9. The large pool of oil money has generated a considerable demand for investment which cannot be satisfied within the region alone. Many Middle East investors are now actively looking for investment opportunities beyond their domestic borders. Traditionally, the advanced economies have been the destination of choice for the bulk of this money. But since the global financial crisis, investors looking to increase their returns have begun to diversify their investments into potentially higher-yielding assets from the emerging markets of Asia, and especially Mainland China.
10. On the other side, there are huge funding needs in Mainland China for economic and infrastructure development on the back of rapid economic growth and massive industrialisation. Over the past 20 years, total infrastructure spending on the Mainland has been going up every year. The 11th Five-year Plan laid out the Mainland authorities' intent to invest a total of US$1 trillion in infrastructure projects during 2006-2010, more than double the amount in the previous Five-year Plan. Going forward, it is generally expected that infrastructure spending and the associated funding needs will remain high in Mainland China in the course of continuous economic development.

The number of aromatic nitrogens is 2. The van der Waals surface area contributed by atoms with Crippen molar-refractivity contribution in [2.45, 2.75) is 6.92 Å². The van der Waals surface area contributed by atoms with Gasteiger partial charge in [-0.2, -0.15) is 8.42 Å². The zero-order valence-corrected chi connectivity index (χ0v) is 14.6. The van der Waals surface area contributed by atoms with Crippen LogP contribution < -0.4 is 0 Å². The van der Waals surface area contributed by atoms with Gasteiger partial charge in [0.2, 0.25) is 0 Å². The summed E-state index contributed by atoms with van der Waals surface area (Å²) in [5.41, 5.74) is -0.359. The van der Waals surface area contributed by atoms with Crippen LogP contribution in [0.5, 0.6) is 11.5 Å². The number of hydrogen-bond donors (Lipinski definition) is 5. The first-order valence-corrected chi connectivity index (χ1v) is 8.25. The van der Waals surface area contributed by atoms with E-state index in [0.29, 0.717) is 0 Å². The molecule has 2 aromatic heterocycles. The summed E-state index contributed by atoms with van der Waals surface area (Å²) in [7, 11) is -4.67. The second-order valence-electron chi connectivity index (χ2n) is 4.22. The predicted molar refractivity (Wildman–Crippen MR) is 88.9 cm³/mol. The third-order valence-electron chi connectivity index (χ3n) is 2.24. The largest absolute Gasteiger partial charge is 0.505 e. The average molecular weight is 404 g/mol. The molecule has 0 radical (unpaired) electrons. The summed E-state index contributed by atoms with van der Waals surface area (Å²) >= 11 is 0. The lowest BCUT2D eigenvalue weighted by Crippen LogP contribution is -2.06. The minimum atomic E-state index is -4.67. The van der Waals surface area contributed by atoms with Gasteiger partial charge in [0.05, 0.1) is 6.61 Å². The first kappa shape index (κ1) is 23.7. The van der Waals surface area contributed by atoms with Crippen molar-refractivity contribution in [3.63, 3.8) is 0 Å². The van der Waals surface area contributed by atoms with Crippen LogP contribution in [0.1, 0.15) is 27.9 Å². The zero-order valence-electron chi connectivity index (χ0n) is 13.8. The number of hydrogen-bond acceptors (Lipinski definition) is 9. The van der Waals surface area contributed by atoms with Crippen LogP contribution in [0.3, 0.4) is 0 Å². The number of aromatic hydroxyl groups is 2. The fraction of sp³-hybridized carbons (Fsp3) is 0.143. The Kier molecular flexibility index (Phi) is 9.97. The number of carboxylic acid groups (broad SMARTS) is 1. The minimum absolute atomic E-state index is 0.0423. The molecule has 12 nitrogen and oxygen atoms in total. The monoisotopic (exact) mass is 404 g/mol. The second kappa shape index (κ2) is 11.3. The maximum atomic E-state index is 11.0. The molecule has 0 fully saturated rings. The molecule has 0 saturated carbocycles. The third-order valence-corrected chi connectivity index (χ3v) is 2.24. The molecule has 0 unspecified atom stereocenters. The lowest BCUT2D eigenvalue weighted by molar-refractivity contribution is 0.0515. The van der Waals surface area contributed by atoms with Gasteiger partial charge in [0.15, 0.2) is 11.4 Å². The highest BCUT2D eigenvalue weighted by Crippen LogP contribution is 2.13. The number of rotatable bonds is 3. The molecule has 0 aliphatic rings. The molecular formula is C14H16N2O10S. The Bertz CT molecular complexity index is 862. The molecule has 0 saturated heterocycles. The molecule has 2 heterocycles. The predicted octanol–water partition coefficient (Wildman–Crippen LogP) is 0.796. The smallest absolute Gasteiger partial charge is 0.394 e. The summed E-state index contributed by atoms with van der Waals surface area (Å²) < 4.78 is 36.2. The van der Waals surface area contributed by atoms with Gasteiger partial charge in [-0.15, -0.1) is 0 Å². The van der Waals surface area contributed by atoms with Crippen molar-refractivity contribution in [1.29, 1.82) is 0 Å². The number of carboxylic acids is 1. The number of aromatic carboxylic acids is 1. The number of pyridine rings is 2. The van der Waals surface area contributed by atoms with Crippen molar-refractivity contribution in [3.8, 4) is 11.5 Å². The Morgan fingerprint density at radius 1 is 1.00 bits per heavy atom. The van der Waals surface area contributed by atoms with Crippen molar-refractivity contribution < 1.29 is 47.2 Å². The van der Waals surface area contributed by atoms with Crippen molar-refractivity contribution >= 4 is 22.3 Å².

11. This gap between the financing and investment needs of Mainland China and the Middle East presents remarkable opportunities to Hong Kong. As an international financial centre and a gateway to Mainland China, there is no better time than now for Hong Kong to capitalise on this trend and tap into this niche market by positioning itself as a premier gateway for Middle East investors to access investment opportunities on the Mainland.
12. In fact, Hong Kong has been a key fund-raising centre for Mainland enterprises, and possesses the largest, deepest and most open Chinese capital market outside of Mainland China. By the end of 2009, the stock market in Hong Kong was the seventh largest in the world by market capitalisation, with over half of it being populated by Mainland-related stocks.2This has offered investors unparalleled access to a wide range of investment opportunities in Mainland China, whether in real estate, commodities, energy, transportation, or telecommunications. Thus, the development of Islamic finance capabilities is just a natural extension of Hong Kong's role, providing a new and viable fund-raising alternative to prospective Mainland issuers while extending their reach to potential Islamic investors in the Middle East.
Facilitating necessary infrastructure